COBRA Insurance Coverage

COBRA Insurance Coverage

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Learn about how long COBRA coverage lasts

Losing your insurance coverage unexpectedly can make a stressful situation even more stressful, whether it’s as a result of losing a job, switching employers, getting divorced, or even the death of a loved one. When unlikely events happen, having an understanding of your options can help ensure that you and your family continue to receive the health benefits  you need. That’s where COBRA insurance comes in. 

Technically, COBRA is more of a law than it is a type of health coverage. COBRA stands for the Consolidated Omnibus Budget Reconciliation Act¹. It exists to help protect you and your family in event that you lose your employer-sponsored group health benefits. While it often refers to primary medical insurance coverage, COBRA can also apply if you lose employer-sponsored benefits that also include dental or even vision insurance. That way, you won’t have to experience a lapse in health or dental coverage. 

Here’s what you need to know about COBRA insurance: 

What is COBRA coverage? 

When you’re faced with unexpected job loss, there are so many things to consider. Aside from not knowing where your next paycheck will come from, you may also lose important benefits you and your family were used to, including health insurance, dental insurance, and vision insurance. COBRA gives workers and their families who unexpectedly lose health benefits the right to continue those group health benefits when faced with serious life events, such as job termination, switching jobs, or even divorce. 

However, this doesn’t mean you’ll all of a sudden get free insurance coverage for losing your job. Employers may require individuals who choose COBRA continuation coverage to pay the full cost of the insurance premiums, plus a 2% administrative charge. This means that the required payment for COBRA insurance coverage is typically higher than the amount active employees are responsible to pay for group health coverage². 

It’s important to note that COBRA only allows a temporary continuation of the same group coverage that you were already receiving. For instance, if you were receiving medical, dental, and vision coverage from your employer before losing your job, you would have the right to continue the same coverage as long as you qualify for COBRA. You could continue receiving the same health and dental benefits if you choose to. But if your employer only ever provided medical coverage, you typically would not qualify for dental or vision coverage with COBRA.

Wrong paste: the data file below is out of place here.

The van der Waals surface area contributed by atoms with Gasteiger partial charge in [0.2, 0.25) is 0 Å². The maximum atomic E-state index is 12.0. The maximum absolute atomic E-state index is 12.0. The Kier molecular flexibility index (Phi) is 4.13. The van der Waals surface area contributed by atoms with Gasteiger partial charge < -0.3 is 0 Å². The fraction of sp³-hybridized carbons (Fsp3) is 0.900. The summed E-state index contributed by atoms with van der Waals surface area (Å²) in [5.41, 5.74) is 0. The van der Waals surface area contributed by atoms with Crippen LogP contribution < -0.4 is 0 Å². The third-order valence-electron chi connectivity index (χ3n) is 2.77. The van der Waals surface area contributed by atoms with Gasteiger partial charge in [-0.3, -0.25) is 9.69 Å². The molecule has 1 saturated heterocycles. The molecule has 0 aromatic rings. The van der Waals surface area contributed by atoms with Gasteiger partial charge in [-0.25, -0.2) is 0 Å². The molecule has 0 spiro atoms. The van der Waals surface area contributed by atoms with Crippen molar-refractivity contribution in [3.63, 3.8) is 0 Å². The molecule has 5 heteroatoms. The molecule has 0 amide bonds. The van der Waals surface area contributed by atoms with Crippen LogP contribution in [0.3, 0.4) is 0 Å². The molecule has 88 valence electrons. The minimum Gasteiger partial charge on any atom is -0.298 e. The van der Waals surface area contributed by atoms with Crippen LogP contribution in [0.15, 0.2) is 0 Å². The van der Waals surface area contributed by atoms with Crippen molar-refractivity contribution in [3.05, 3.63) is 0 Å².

COBRA doesn’t always apply – it depends on your employer and your individual situation. 

COBRA Insurance Coverage 

To be entitled to choose COBRA continuation coverage, these three basic requirements must be met: 

  • Your group health plan is covered by COBRA 

  • A qualifying event has occurred 

  • You’re a qualified beneficiary for that event 

COBRA covers employer-sponsored group health plans for employers that employed at least 20 full- or part-time employees on over 50% of their typical business days in the previous calendar year³. The plans sponsored by federal government, churches, and some church organizations do not qualify for COBRA. 

Qualifying events are events that cause a person to lose his or her group insurance coverage.  

Qualifying events for a covered employee include: 

  • Termination of employment (for any reason other than gross misconduct) 

  • Reduction in the number of hours of employment 

Spouses and dependent children can also benefit from COBRA continuation coverage. If they cause the spouse or dependent child to lose insurance coverage, qualifying events include: 

  • Termination of the covered employee’s employment (for any reason other than gross misconduct) 

  • Reduction in the covered employee’s number of hours 

  • The covered employee becomes eligible for Medicare 

  • Divorce or legal separation of the spouse from the covered employee 

  • Death of the covered employee 

  • Loss of dependent child status under the plan rules 

If you qualify and choose COBRA continuation coverage, you will continue to receive insurance from the same group plans. No need to get used to a new dental plan or deal with waiting periods or anything like that – if you use COBRA continuation coverage to continue your dental insurance, you’ll have the same dentist and the same benefits. 

In order to elect COBRA continuation coverage, you must notify the group health plan of the qualifying event that has occurred. If the qualifying event was termination of employment, reduction of hours of employment, death of the covered employee, an employee becoming entitled to Medicare, or bankruptcy, the employer is required to notify the plan within 30 days of the event. If the qualifying event was divorce, legal separation, or a child’s loss of dependent status, the covered employee or one of the qualified beneficiaries must let the plan know⁴.  

However, even if you are entitled to it, you are not required to use COBRA insurance coverage. You can also obtain health and dental coverage another way. If you’d prefer, you can always enroll in health insurance coverage in the health insurance marketplace and purchase individual dental insurance instead.  

When does the COBRA coverage period start and end?